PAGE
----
Perhaps it is appropriate to have a change of party at this juncture, although I have no complaint about the fact that five Labour Members have spoken so far. Nor do I blame them for taking this opportunity to claim credit--in some cases, deservedly so--for a number of Government initiatives. However, Mr. Davidson was right to say that we need to look ahead and ask where the money is going. Moreover, as Mr. Robertson said, although much has been done, there is still more to do. I do not agree that all the Government's initiatives have been effective or conducted in the best possible way, but I none the less welcome the fact that there have been a number of them.
Although the problems associated with poverty are extremely important and have to be dealt with, we should remember that this debate is concerned with the impact of Government policies on families in Scotland. We must consider the entire perspective, because in dealing with poverty we must level up, rather than down. Some who are regarded as part of the better-off strata of Scottish society nevertheless feel vulnerable in the light of current events. They fear that their standard of living and quality of life will decline rather than improve.
Given that I have an 18-month-old child, I should declare an interest in knowing whether the Government recognise a commitment to families. The principle behind such a commitment is right, and it should be given priority. It is clear that supporting people who bring up children is an important investment in the future quality of our society--not just in economic terms, but in terms of citizenship, social justice and the entire fabric of society. Of course, such support boils down to practical measures. It is a fact of life that in the flexible labour force for which this Government and the previous Government have argued, parents will be working, even in households where there is only one parent. We must ensure that the income available to those who work is sufficient to provide a good home for their children. Child care is also vital, and the right type and quality must be made available.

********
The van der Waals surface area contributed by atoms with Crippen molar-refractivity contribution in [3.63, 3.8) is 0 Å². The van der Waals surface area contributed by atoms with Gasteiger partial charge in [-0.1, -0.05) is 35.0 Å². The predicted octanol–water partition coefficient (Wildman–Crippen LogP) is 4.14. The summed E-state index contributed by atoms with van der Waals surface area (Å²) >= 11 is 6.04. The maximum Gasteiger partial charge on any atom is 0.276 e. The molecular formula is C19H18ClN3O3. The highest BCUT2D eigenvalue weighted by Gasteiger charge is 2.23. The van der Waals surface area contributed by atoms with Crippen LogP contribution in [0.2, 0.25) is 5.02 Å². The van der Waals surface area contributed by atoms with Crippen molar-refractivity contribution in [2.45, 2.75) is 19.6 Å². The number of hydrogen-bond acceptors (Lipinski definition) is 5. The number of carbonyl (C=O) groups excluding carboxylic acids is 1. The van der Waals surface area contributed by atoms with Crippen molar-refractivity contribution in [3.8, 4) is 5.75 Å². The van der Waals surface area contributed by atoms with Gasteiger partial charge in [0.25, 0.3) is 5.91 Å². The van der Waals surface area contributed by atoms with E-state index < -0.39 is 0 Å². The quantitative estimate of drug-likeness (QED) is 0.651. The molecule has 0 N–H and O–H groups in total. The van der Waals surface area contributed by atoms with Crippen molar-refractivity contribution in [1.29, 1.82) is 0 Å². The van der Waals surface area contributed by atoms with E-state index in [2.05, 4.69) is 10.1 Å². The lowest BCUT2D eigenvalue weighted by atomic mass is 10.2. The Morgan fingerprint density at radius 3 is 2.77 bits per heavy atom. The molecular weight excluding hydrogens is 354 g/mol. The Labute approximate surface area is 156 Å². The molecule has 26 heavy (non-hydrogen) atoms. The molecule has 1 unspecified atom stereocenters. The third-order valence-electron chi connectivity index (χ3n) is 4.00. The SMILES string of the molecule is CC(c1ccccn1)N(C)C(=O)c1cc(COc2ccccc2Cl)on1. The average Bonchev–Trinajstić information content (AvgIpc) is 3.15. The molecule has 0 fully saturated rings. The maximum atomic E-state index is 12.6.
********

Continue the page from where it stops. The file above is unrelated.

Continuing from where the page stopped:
The Secretary of State has been a working mother, and she will not mind my saying that during last week's Question Time we had an informal discussion in the wings on the impact on children of such work. It has been suggested that working mothers might not be helping their children and should stay at home instead, but my view is that that is a fruitless and unfair debate. The truth is that many children who were brought up by working mothers proved well-adjusted and happy individuals. Working mothers need to know not just that the child care that they need is available, but that it is of the right quality. As was said, we do not want a left-luggage office for children, and more needs to be done to ensure that the right care is available. A nursery is not a place to park children; it is a place that provides children with a stimulating environment before they go to school.
I am proud of my association with the expansion of nursery education in my area. The north-east of Scotland was one of the first parts of Scotland to achieve almost total nursery provision for four-year-olds, and we are well on the way to achieving the same goal for three-year-olds. The Conservative party opposed campaigners for the expansion of nursery provision because its members regarded nursery education as an inappropriate leftist issue. Indeed, when the regional council was founded it came into power with a Conservative majority. Several nursery units, which the previous independent council had built, were not opened for 10 years because the Conservative group did not believe that that kind of provision was desirable. The policy changed only after the Conservative group was heavily defeated in local elections.